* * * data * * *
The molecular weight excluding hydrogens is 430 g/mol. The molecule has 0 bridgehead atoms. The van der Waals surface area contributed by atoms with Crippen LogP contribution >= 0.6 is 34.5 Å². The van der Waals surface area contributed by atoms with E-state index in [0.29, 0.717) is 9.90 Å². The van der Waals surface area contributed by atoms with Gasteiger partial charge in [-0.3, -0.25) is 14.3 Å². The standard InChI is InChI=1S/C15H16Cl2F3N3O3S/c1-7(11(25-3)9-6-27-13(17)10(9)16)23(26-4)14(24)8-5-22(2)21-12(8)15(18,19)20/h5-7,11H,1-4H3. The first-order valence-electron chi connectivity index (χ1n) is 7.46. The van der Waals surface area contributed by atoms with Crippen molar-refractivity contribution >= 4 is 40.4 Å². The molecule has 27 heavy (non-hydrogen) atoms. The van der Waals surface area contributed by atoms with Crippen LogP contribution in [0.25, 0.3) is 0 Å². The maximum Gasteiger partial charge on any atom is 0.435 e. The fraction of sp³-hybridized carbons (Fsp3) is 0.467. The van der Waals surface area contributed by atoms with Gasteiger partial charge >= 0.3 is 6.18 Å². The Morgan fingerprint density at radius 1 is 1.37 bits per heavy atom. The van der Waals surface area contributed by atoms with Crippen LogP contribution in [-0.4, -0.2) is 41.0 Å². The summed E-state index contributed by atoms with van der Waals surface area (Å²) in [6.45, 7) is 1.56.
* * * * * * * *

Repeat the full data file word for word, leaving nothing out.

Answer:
The molecular weight excluding hydrogens is 430 g/mol. The molecule has 0 bridgehead atoms. The van der Waals surface area contributed by atoms with Crippen LogP contribution >= 0.6 is 34.5 Å². The van der Waals surface area contributed by atoms with E-state index in [0.29, 0.717) is 9.90 Å². The van der Waals surface area contributed by atoms with Gasteiger partial charge in [-0.3, -0.25) is 14.3 Å². The standard InChI is InChI=1S/C15H16Cl2F3N3O3S/c1-7(11(25-3)9-6-27-13(17)10(9)16)23(26-4)14(24)8-5-22(2)21-12(8)15(18,19)20/h5-7,11H,1-4H3. The first-order valence-electron chi connectivity index (χ1n) is 7.46. The van der Waals surface area contributed by atoms with Crippen molar-refractivity contribution >= 4 is 40.4 Å². The molecule has 27 heavy (non-hydrogen) atoms. The van der Waals surface area contributed by atoms with Crippen LogP contribution in [0.25, 0.3) is 0 Å². The maximum Gasteiger partial charge on any atom is 0.435 e. The fraction of sp³-hybridized carbons (Fsp3) is 0.467. The van der Waals surface area contributed by atoms with Gasteiger partial charge >= 0.3 is 6.18 Å². The Morgan fingerprint density at radius 1 is 1.37 bits per heavy atom. The van der Waals surface area contributed by atoms with Crippen LogP contribution in [-0.4, -0.2) is 41.0 Å². The summed E-state index contributed by atoms with van der Waals surface area (Å²) in [6.45, 7) is 1.56.